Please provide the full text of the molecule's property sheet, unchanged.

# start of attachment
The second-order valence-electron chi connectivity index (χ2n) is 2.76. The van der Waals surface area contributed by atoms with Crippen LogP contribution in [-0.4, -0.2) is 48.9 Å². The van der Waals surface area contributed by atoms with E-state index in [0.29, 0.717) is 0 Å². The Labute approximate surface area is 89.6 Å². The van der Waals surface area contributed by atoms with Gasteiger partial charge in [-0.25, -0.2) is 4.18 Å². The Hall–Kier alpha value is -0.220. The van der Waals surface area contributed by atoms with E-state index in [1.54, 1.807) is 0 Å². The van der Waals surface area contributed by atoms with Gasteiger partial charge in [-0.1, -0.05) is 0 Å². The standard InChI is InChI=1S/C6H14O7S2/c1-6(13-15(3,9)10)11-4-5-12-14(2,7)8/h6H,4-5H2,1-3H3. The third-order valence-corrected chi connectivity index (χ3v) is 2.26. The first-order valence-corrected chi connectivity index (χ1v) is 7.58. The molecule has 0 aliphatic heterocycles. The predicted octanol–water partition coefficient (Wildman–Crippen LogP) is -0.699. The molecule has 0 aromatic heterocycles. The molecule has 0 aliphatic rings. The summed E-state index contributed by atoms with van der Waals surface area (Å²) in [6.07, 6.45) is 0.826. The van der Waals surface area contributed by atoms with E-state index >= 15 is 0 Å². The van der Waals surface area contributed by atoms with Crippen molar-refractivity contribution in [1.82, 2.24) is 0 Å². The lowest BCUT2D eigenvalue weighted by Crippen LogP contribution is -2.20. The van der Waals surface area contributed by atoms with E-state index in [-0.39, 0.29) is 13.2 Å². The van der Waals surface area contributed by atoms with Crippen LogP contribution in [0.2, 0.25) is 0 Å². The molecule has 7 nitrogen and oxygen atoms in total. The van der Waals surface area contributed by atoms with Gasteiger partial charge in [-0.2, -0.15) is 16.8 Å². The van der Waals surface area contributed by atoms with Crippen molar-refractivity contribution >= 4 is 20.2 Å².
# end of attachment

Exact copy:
The second-order valence-electron chi connectivity index (χ2n) is 2.76. The van der Waals surface area contributed by atoms with Crippen LogP contribution in [-0.4, -0.2) is 48.9 Å². The van der Waals surface area contributed by atoms with E-state index in [0.29, 0.717) is 0 Å². The Labute approximate surface area is 89.6 Å². The van der Waals surface area contributed by atoms with Gasteiger partial charge in [-0.25, -0.2) is 4.18 Å². The Hall–Kier alpha value is -0.220. The van der Waals surface area contributed by atoms with E-state index in [1.54, 1.807) is 0 Å². The van der Waals surface area contributed by atoms with Gasteiger partial charge in [-0.1, -0.05) is 0 Å². The standard InChI is InChI=1S/C6H14O7S2/c1-6(13-15(3,9)10)11-4-5-12-14(2,7)8/h6H,4-5H2,1-3H3. The third-order valence-corrected chi connectivity index (χ3v) is 2.26. The first-order valence-corrected chi connectivity index (χ1v) is 7.58. The molecule has 0 aliphatic heterocycles. The predicted octanol–water partition coefficient (Wildman–Crippen LogP) is -0.699. The molecule has 0 aromatic heterocycles. The molecule has 0 aliphatic rings. The summed E-state index contributed by atoms with van der Waals surface area (Å²) in [6.07, 6.45) is 0.826. The van der Waals surface area contributed by atoms with E-state index >= 15 is 0 Å². The van der Waals surface area contributed by atoms with Crippen molar-refractivity contribution in [1.82, 2.24) is 0 Å². The lowest BCUT2D eigenvalue weighted by Crippen LogP contribution is -2.20. The van der Waals surface area contributed by atoms with E-state index in [-0.39, 0.29) is 13.2 Å². The van der Waals surface area contributed by atoms with Crippen LogP contribution in [0.2, 0.25) is 0 Å². The molecule has 7 nitrogen and oxygen atoms in total. The van der Waals surface area contributed by atoms with Gasteiger partial charge in [-0.2, -0.15) is 16.8 Å². The van der Waals surface area contributed by atoms with Crippen molar-refractivity contribution >= 4 is 20.2 Å².